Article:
They say that if you want to get something done – ask a busy person. I see a lot of truth to that. Since some busy people have figured out a way to maximize their time more than others. And I guess that includes me. I have a pretty significant birthday coming up in the next few weeks, and for me all birthdays have provided a time for reflection and renewal and an opportunity to ask myself what will I do differently in the coming year. Well, this year I have a lot to think about, both about the past and the future and I’m sure there will be many things I want to change. But one thing I won’t be re-thinking anytime soon is my approach to Christmas in July. It works for me and I think my friends and family appreciate me being calm and unstressed during the holidays – so I can truly enjoy the time I spend with them at a joyful time of the year. Cheers!

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Thanks Daddy!

It sounds sort of ridiculous for a grown woman to be referring to her father as “Daddy” but that is how I remember him…after all, I was only sixteen when he died, so he is frozen in my mind the way a 16 year-old remembers things. But through the years, as I have gotten older and long since he has been gone, I have started to understand more about who he was…not just from a child’s perspective, but from the perspective of an adult and one who is a practitioner of human behavior.

James Ian Cameron Crawford was a big man…in stature as well as talents. From purely Scottish decent, he was the third oldest of 5 children – four boys and one girl. His parents both arrived in this country from Scotland through Ellis Island and made their home in the Boston suburbs. A late bloomer in some respects, he attended Tufts University as an engineering student – starting at the age of 24, and went on to become a mechanical engineer. He was a brilliant man with a quick wit and a quiet nature. He could do anything, and not just because he was and still is one of my biggest heroes, but because he actually could do just about anything.  He could fix or build anything – from the perfect dry flagstone walls he built to installing a bathroom in what once was a closet. He hybridized his own bearded iris, and assembled his own transistor radios from parts purchased in an electronics store. He wrote poetry and prose and played piano by ear since he had never learned to read music. He was a faithful and adoring husband and a strict but loving father who was reluctant to show his soft side, but definitely had one.

As a dog guy, who professed to not really like cats, I can remember discovering him secretly staying up all night with my cat after she had been spade; just to be sure she was ok during the night. He was the lead musician in our family band called the “Snellville Snobs”, playing piano, with my sister and me playing toy instruments and making a joyful noise that somehow actually sounded like songs. On Sunday mornings he would call my sister and me into his room, and while my mother made breakfast he would make up wonderful, detailed stories about two best friends “Mr. Gazitch and Mr Gazatch” as they went through their lives full of zany adventures. My sister and I would be rolling with laughter until breakfast was ready, always eager for the next weekly installment.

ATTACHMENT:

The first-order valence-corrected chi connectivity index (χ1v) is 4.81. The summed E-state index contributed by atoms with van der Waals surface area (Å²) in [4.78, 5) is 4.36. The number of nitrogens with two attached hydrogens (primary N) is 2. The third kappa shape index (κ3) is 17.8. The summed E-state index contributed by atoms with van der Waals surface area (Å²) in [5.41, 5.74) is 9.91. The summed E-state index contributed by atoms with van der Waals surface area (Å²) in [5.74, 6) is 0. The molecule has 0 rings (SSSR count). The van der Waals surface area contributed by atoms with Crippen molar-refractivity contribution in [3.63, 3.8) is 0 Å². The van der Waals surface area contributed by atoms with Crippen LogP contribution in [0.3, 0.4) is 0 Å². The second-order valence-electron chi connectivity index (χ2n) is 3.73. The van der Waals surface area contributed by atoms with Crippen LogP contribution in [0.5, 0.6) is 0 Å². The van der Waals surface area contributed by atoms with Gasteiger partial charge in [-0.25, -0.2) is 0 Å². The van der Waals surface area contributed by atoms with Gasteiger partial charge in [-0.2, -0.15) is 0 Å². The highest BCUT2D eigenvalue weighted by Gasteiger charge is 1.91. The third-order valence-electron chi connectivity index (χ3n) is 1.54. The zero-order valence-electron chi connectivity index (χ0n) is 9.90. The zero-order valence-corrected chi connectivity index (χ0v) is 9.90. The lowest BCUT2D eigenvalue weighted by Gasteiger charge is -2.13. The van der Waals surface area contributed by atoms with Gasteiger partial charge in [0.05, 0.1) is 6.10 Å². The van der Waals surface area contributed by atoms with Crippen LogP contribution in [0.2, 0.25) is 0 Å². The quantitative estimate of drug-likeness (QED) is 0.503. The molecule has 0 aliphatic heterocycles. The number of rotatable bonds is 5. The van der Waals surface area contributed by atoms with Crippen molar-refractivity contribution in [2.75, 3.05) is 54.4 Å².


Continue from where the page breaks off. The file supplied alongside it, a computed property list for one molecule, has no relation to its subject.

Ian (he never went by his legal first name) was a man who wanted a son – someone to work with him in his workshop – that he could teach how to use tools and make things – just like he did. So when I came along as the second of two daughters, he realized that there would be no son. But he also quickly realized that even though I was a little girl, I had the curiosity and interest to fill the void – and soon we were in his workshop together with him teaching me how to use all of the tools that he loved and used everyday. I learned how to hang sheet rock by the age of 8, I learned how to spot weld and to work a soldering iron. I learned how to use a miter box. It was pretty unusual for a girl back then to have the experience of building things and working with her dad in the workshop, but I loved every minute of it. But most important of all, I got to spend time with my daddy doing what he loved. It was time I will remember all my life and it was the best time I ever spent with him.

 The lessons I learned from my daddy teaching me about work and tools have stayed with me – not just when the pump in my outdoor fountain died or when I needed to repair a broken chair leg. But there is rarely a day that goes by that I am not using at least one of his lessons in my professional consulting and coaching work today; Measure twice – cut once. Always clean your tools before you put them away. There is a tool for every job. When there is a problem-always check the power source first. The details count – any job worth doing is worth doing well. It takes longer to fix something later that to do it right the first time. Work at something you love and you will never work a day in your life.

 So for all you fathers out there on this Father’s Day, please remember that it’s not the expensive gifts that you buy your children for which they will remember you  – not the latest electronic gadget or the coolest new bike. It’s the time you spend with your children, doing things together that you love that they will remember and cherish for the rest of their lives. And if they are half as lucky as I am, their daddy will also be with them forever in those priceless memories. Thanks daddy. I love you to the moon and back… Happy Father’s Day.